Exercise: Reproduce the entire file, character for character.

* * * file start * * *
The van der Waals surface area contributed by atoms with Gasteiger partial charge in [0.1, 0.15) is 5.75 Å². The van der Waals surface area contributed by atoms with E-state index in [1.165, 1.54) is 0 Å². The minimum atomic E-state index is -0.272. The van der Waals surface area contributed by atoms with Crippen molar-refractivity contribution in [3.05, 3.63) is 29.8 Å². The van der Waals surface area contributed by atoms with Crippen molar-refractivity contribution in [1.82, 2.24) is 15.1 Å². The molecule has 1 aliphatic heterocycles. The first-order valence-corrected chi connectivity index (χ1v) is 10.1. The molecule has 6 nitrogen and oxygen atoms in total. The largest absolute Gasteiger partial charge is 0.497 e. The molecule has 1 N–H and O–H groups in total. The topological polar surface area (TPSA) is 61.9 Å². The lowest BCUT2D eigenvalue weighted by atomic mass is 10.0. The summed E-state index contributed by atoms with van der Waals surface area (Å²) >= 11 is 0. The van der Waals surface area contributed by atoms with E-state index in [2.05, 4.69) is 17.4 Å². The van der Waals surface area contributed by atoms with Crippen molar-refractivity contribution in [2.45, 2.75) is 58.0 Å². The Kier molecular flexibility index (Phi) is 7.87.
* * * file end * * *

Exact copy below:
The van der Waals surface area contributed by atoms with Gasteiger partial charge in [0.1, 0.15) is 5.75 Å². The van der Waals surface area contributed by atoms with E-state index in [1.165, 1.54) is 0 Å². The minimum atomic E-state index is -0.272. The van der Waals surface area contributed by atoms with Crippen molar-refractivity contribution in [3.05, 3.63) is 29.8 Å². The van der Waals surface area contributed by atoms with Crippen molar-refractivity contribution in [1.82, 2.24) is 15.1 Å². The molecule has 1 aliphatic heterocycles. The first-order valence-corrected chi connectivity index (χ1v) is 10.1. The molecule has 6 nitrogen and oxygen atoms in total. The largest absolute Gasteiger partial charge is 0.497 e. The molecule has 1 N–H and O–H groups in total. The topological polar surface area (TPSA) is 61.9 Å². The lowest BCUT2D eigenvalue weighted by atomic mass is 10.0. The summed E-state index contributed by atoms with van der Waals surface area (Å²) >= 11 is 0. The van der Waals surface area contributed by atoms with E-state index in [2.05, 4.69) is 17.4 Å². The van der Waals surface area contributed by atoms with Crippen molar-refractivity contribution in [2.45, 2.75) is 58.0 Å². The Kier molecular flexibility index (Phi) is 7.87.